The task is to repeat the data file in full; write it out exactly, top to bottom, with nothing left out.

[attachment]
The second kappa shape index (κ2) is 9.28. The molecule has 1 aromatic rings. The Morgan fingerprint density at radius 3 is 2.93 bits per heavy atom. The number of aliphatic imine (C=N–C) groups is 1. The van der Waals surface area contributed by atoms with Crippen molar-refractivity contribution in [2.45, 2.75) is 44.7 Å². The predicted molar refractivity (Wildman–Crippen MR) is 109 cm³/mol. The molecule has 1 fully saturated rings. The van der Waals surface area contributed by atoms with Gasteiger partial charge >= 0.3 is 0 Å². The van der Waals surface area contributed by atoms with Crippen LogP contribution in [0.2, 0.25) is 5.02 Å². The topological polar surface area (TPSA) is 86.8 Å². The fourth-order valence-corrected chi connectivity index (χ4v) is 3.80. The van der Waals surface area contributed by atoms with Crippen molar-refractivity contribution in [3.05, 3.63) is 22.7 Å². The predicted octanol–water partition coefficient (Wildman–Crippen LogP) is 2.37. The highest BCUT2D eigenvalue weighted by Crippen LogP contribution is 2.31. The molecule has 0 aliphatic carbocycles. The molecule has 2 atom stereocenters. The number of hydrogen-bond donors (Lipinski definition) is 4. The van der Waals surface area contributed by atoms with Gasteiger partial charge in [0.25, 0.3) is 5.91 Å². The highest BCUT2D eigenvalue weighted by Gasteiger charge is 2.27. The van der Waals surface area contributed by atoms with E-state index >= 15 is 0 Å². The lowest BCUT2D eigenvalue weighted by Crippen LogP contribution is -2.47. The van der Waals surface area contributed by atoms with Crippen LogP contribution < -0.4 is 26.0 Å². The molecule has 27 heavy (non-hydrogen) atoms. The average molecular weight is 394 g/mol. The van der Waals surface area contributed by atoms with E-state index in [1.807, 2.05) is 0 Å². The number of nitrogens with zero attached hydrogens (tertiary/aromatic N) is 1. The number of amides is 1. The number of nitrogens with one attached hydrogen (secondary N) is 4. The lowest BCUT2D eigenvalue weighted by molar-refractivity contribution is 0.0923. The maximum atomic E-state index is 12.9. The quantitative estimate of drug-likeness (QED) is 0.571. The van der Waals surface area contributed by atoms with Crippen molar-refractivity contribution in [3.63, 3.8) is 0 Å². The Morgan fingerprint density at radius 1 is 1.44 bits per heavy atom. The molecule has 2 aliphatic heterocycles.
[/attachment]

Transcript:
The second kappa shape index (κ2) is 9.28. The molecule has 1 aromatic rings. The Morgan fingerprint density at radius 3 is 2.93 bits per heavy atom. The number of aliphatic imine (C=N–C) groups is 1. The van der Waals surface area contributed by atoms with Crippen molar-refractivity contribution in [2.45, 2.75) is 44.7 Å². The predicted molar refractivity (Wildman–Crippen MR) is 109 cm³/mol. The molecule has 1 fully saturated rings. The van der Waals surface area contributed by atoms with Gasteiger partial charge >= 0.3 is 0 Å². The van der Waals surface area contributed by atoms with Crippen LogP contribution in [0.2, 0.25) is 5.02 Å². The topological polar surface area (TPSA) is 86.8 Å². The fourth-order valence-corrected chi connectivity index (χ4v) is 3.80. The van der Waals surface area contributed by atoms with Crippen molar-refractivity contribution in [3.05, 3.63) is 22.7 Å². The predicted octanol–water partition coefficient (Wildman–Crippen LogP) is 2.37. The highest BCUT2D eigenvalue weighted by Crippen LogP contribution is 2.31. The molecule has 0 aliphatic carbocycles. The molecule has 2 atom stereocenters. The number of hydrogen-bond donors (Lipinski definition) is 4. The van der Waals surface area contributed by atoms with Gasteiger partial charge in [0.25, 0.3) is 5.91 Å². The highest BCUT2D eigenvalue weighted by Gasteiger charge is 2.27. The van der Waals surface area contributed by atoms with E-state index >= 15 is 0 Å². The lowest BCUT2D eigenvalue weighted by Crippen LogP contribution is -2.47. The van der Waals surface area contributed by atoms with Crippen LogP contribution < -0.4 is 26.0 Å². The molecule has 27 heavy (non-hydrogen) atoms. The average molecular weight is 394 g/mol. The van der Waals surface area contributed by atoms with E-state index in [1.807, 2.05) is 0 Å². The number of nitrogens with zero attached hydrogens (tertiary/aromatic N) is 1. The number of amides is 1. The number of nitrogens with one attached hydrogen (secondary N) is 4. The lowest BCUT2D eigenvalue weighted by molar-refractivity contribution is 0.0923. The maximum atomic E-state index is 12.9. The quantitative estimate of drug-likeness (QED) is 0.571. The van der Waals surface area contributed by atoms with Crippen molar-refractivity contribution in [3.63, 3.8) is 0 Å². The Morgan fingerprint density at radius 1 is 1.44 bits per heavy atom. The molecule has 2 aliphatic heterocycles.